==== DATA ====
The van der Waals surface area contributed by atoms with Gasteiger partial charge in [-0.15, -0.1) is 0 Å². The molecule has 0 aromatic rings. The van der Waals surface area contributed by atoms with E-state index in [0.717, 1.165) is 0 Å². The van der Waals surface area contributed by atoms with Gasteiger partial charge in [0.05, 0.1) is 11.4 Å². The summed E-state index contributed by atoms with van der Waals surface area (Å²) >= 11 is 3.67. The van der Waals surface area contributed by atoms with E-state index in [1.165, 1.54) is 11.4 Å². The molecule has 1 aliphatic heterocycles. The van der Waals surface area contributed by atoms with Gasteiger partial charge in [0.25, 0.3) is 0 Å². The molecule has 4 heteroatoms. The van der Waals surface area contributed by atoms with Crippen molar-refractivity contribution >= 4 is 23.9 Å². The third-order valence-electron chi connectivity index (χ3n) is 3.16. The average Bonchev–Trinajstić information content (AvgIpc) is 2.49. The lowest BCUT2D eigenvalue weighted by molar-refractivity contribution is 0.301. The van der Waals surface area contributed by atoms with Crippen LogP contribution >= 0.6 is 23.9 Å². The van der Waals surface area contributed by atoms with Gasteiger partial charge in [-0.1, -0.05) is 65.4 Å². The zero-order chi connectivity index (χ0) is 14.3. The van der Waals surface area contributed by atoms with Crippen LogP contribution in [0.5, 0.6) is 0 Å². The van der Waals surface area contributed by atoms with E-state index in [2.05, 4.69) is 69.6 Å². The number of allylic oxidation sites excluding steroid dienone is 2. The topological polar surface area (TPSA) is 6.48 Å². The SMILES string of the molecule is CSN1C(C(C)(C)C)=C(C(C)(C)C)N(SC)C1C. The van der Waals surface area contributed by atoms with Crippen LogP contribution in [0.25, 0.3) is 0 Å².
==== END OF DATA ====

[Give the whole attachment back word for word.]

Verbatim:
The van der Waals surface area contributed by atoms with Gasteiger partial charge in [-0.15, -0.1) is 0 Å². The molecule has 0 aromatic rings. The van der Waals surface area contributed by atoms with E-state index in [0.717, 1.165) is 0 Å². The van der Waals surface area contributed by atoms with Gasteiger partial charge in [0.05, 0.1) is 11.4 Å². The summed E-state index contributed by atoms with van der Waals surface area (Å²) >= 11 is 3.67. The van der Waals surface area contributed by atoms with E-state index in [1.165, 1.54) is 11.4 Å². The molecule has 1 aliphatic heterocycles. The van der Waals surface area contributed by atoms with Gasteiger partial charge in [0.25, 0.3) is 0 Å². The molecule has 4 heteroatoms. The van der Waals surface area contributed by atoms with Crippen molar-refractivity contribution >= 4 is 23.9 Å². The third-order valence-electron chi connectivity index (χ3n) is 3.16. The average Bonchev–Trinajstić information content (AvgIpc) is 2.49. The lowest BCUT2D eigenvalue weighted by molar-refractivity contribution is 0.301. The van der Waals surface area contributed by atoms with Crippen LogP contribution >= 0.6 is 23.9 Å². The van der Waals surface area contributed by atoms with Gasteiger partial charge in [-0.1, -0.05) is 65.4 Å². The zero-order chi connectivity index (χ0) is 14.3. The van der Waals surface area contributed by atoms with Crippen LogP contribution in [0.5, 0.6) is 0 Å². The van der Waals surface area contributed by atoms with E-state index in [2.05, 4.69) is 69.6 Å². The number of allylic oxidation sites excluding steroid dienone is 2. The topological polar surface area (TPSA) is 6.48 Å². The SMILES string of the molecule is CSN1C(C(C)(C)C)=C(C(C)(C)C)N(SC)C1C. The van der Waals surface area contributed by atoms with Crippen LogP contribution in [0.25, 0.3) is 0 Å².